Happy 1st of July, everyone! Wait. What? July? No. It can’t be July. Can it? Can we really be halfway through the year?
Alas… we can be, and we are!!
It’s hard to believe that it’s July already. But, at the same time, it’s hard to believe that it is only July. It’s just been such a crazy year. Not just because of the COVID19 pandemic that has brought much of the world to a halt, but because my own life has taken some weird little turns over these past six months.
I don’t normally do a mid-point reflection for a year, but 2020 is not a normal year. Not for me, and not for the world! So, a reflection now seemed in order, which I’ll do with a short monthly summary. Here goes:
January was a “normal” month. I was working (happily) and was actively job-seeking as my post-doc contract with the University of Dundee was coming to an end in February. I did some running (not much, but that’s normal for January) and began working on some of my 2020 confidence goals.
February was a bit of a rollercoaster. I was thrilled to have been invited to interview for a 2-year post-doc at the University of Aberdeen the day before my birthday but less thrilled to have been told I was unsuccessful a few days later. I was also excited to have run a (very well received) workshop for my job at Edinburgh Napier University but less thrilled when my website went offline. (As of this point, the site is still down, and I am using a temporary blog. I hope to be back soon.)
March is when the rollercoaster really got wild! I finished working at the University of Dundee on 29 February, so planned a short holiday to Cambridge in early March to meet up with a friend who was in town for a conference. It was a chance to unwind from leaving one job, mourn the rejection from another, and reset my soul for the hopes of a new opportunity. Whilst I was in Cambridge, the UK began talking about tacking the COVID19 pandemic head-on, and by the time I got home, I put myself in lockdown (just before the government’s orders).
The next day, I got a call back from Aberdeen saying they wanted to hire me after all. (Yes, I know that probably means I wasn’t the first choice, but I am OK with that – especially in the current environment!) So, all of a sudden March went from a desperate fear for my future to the joys of starting a new job.
April is where things really started to get interesting. Not that the COVID19 pandemic isn’t an interesting phenomenon by itself, but by April the global situation started to get surreal. But for me, my experience seemed out-of-touch. I was isolating at my cottage and doing my best to keep busy with a bit of COVID-related crafting (such as masks and stuffed viruses). But I also experienced the heartbreak of not being able to visit my husband’s grave on the anniversary of his death. Until then, I was always comforted knowing that his ashes were split between “our” plot in my hometown and his parents’ plot in his hometown. That should have meant that no matter which place I chose to live, he would always be nearby for me to visit. Until now… (But as I’ve said before, Paul lives in my heart so wherever I am, so is he.)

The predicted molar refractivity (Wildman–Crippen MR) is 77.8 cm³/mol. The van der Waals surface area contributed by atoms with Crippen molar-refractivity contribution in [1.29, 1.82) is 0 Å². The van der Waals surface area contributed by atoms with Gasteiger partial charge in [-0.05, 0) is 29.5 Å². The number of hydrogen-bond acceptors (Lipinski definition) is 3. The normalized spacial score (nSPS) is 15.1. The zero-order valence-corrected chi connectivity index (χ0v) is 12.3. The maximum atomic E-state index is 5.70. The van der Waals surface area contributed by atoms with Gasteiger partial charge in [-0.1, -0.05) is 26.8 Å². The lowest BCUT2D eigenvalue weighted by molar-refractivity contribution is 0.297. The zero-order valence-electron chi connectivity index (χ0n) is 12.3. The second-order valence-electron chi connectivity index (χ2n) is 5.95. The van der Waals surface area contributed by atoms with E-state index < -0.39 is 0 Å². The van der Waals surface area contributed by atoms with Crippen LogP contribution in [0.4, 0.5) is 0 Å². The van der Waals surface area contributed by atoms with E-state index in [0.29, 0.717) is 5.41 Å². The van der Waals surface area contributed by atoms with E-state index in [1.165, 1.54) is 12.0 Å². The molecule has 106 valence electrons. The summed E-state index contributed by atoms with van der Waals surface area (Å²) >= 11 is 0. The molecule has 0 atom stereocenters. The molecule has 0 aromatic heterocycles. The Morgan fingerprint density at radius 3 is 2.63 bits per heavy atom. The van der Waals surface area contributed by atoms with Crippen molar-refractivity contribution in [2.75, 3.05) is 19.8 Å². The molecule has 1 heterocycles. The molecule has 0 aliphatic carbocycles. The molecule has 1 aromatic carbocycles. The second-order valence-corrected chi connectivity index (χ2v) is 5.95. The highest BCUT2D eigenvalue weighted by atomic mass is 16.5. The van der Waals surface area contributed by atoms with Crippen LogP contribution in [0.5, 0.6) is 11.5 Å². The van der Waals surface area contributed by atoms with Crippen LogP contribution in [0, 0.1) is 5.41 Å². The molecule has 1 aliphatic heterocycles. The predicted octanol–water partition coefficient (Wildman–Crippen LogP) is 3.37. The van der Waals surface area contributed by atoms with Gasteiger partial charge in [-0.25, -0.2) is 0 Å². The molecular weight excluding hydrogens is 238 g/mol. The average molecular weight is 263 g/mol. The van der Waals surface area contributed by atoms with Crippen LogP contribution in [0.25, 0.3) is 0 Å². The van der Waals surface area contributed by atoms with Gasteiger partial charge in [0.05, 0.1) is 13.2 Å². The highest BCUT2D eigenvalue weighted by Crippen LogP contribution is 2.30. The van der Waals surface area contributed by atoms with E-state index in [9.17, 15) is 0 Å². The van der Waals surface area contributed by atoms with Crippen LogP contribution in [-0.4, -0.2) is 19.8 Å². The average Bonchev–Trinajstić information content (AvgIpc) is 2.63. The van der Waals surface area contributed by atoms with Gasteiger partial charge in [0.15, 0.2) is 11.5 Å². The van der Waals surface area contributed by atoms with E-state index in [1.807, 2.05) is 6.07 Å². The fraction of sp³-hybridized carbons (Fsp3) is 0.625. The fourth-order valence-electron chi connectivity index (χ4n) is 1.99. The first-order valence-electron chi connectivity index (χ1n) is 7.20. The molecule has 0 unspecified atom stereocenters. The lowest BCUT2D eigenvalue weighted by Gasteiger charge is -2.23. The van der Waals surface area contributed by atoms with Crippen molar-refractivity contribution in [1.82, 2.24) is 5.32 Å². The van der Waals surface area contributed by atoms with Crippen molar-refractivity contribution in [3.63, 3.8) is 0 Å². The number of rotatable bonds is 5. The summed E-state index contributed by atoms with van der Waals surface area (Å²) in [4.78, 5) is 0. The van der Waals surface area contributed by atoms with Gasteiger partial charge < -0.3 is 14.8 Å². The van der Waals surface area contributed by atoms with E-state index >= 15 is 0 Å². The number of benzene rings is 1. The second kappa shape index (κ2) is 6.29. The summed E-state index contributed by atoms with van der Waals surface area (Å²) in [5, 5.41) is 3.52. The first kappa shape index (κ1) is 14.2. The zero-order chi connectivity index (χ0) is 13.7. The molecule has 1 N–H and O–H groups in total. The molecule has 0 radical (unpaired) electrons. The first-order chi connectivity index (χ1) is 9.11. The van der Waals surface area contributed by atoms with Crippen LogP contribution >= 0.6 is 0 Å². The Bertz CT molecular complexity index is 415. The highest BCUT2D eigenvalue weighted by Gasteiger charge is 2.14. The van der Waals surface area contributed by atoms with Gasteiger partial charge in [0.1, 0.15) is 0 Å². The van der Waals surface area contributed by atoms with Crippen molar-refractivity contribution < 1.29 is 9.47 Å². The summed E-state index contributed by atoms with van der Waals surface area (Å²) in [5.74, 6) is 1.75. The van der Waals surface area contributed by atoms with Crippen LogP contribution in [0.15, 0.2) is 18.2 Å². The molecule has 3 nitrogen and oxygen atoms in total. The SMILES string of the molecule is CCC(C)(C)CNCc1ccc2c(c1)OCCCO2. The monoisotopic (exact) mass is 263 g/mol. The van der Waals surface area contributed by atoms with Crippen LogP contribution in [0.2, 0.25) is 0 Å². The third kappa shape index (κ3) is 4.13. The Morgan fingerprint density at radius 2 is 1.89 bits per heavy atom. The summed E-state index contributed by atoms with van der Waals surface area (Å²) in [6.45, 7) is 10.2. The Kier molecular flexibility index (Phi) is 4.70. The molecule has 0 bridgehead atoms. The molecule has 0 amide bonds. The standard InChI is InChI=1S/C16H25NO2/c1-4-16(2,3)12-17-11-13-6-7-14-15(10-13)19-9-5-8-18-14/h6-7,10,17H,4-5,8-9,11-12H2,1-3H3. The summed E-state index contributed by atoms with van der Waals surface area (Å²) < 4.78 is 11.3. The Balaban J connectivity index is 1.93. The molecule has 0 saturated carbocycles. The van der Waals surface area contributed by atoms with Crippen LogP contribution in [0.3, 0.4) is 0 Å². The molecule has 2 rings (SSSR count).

May felt quite positive to start. The weather was improving. I was settling into my new job. And I was really increasing my mileage with a plan to run my first half-marathon by the end of the month. But then, on a 12-mile run, I pulled my hamstring. And for the rest of May, I struggled to run more than 3 miles without a twingey leg – but I did manage 7 miles the last weekend which was nice.
June brought several happy things. The month began with some good run times for my 5- and 7-mile courses. It also marked my first visit with a friend since lockdown, by way of a socially distanced walk around the estate. By mid-June, I was marking three months of (near) isolation, yet as the month went on, I started enjoying a couple more socially distanced walks with friends.
Yes, by June I found myself in a pretty resigned position where I accepted that this will likely be my life through the end of the year. But I managed some more COVID-related crafting (including proxy hugs!) and I ramped up my running to just over 70 miles for the month. I also passed my halfway mark for my goal of 4,000,000 steps for the year, so I am on track for that, which is nice.
But I was also getting used to having all my groceries delivered and I even got to attend my twice-annual nephrology appointment over the phone. That also meant that a few days earlier I was at the local GP’s office to have blood taken, marking my first time in another building since going into isolation in March. It was a strange experience as I felt slightly anxious, but it was quick and painless so that helped.
As I write it out (albeit in a very brief overview form) it seems like the (half) year has been a lot more active than it really has been. But it’s nice to see all the things I have done, as it has helped me to dwell less on the things I haven’t done (and that I probably won’t be able to do).
Over the course of July, I will be reconsidering my 2020 goals. Or, rather, the objectives I have set to meet my primary goal of working towards becoming stronger and more confident. I will share those updates later this month so that I have a digital record for when my mind eventually gives way to old age. Until then, I will just keep running… and running… and running… and hiding from the virus!